An increase of taxes in the next Budget would be a shock to businesses in Kenya and erode the gains made in increasing the ease of doing business, Kenya Breweries Limited Managing Director Jane Karuku has said.
According to Mrs Karuku, an increase would similarly and negatively impact Kenyans, who are already facing an increase in the prices of food following the delay of the long rains.
Her view is that an increase in Excise Duty would drive low-earning consumers towards illicit alcohol, eroding recent gains from reinforcement. This would further endanger lives and deny the government revenues it is already making from regulated alcohol consumption.
“We need a predictable tax environment to not only guarantee this industry’s growth but also secure lives of over 45,000 farmers earning over 2 billion to deliver raw material to us. A tax shock would be counter-productive for business and hiking things such as corporate tax to 35 percent would be a shock to businesses,” she said.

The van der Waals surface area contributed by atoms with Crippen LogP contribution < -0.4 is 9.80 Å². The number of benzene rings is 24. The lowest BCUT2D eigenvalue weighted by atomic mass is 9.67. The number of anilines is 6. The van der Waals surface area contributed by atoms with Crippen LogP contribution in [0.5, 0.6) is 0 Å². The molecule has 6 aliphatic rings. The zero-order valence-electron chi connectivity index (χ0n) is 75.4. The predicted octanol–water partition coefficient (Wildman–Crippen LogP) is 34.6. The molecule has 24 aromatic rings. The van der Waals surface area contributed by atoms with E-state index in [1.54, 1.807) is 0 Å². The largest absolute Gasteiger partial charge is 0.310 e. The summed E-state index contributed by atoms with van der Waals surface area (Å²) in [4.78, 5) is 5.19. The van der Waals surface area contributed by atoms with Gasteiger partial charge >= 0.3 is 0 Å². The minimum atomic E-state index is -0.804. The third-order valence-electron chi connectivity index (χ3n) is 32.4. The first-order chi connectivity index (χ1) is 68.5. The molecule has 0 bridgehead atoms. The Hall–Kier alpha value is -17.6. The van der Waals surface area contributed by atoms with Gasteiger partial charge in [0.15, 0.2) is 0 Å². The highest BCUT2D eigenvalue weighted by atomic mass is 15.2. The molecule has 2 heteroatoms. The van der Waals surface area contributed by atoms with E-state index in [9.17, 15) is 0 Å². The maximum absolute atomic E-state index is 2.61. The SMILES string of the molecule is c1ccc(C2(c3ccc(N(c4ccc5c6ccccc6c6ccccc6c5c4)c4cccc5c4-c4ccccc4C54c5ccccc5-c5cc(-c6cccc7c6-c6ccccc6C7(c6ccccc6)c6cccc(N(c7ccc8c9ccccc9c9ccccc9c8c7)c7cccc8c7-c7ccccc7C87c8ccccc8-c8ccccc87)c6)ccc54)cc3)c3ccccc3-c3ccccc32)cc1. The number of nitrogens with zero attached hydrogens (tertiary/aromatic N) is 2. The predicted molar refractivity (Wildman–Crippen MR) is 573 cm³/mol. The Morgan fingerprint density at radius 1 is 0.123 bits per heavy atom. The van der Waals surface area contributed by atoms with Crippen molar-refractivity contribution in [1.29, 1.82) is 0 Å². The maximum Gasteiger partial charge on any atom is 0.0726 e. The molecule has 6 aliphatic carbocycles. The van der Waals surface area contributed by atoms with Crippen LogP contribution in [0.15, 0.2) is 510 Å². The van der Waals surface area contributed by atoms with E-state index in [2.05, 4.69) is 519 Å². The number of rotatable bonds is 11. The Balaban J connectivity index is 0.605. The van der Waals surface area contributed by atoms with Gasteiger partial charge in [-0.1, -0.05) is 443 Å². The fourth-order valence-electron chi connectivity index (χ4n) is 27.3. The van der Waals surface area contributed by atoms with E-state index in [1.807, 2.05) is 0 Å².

Mrs Karuku spoke Wednesday ahead of the company’s presentation on proposed tax reform to the Treasury. The company presented its proposals after Treasury asked for contributions from the public and interested parties as the government prepares its Budget for the next financial year.
The Managing Director said that with companies coming out of the bad period following the lengthy electioneering of 2017, and with a lot of them issuing profit warnings, the Treasury should be careful not to implement policies that would harm business.
Treasury last year introduced changes to the law, and Excise Duty will now be reviewed annually, with the rate pegged to the average rate of inflation for the past year. An increase in food prices because of the delayed long rains is expected to have an effect of the rate of inflation.
EABL Corporate Relations Director Eric Kiniti said the company has been concerned about the lack of a harmonised taxation system by the national and county governments.
“Each county has its own law on the regulation of alcohol, since this falls under devolved functions, and we are working with the Council of Governors to push for the implementation of a uniform law on alcohol regulation across the counties,” he said.
While the overall environment has been good for business, said senior executives at Kenya Breweries, the delay of the long rains is going to affect millions of Kenyans because of the effect on food prices.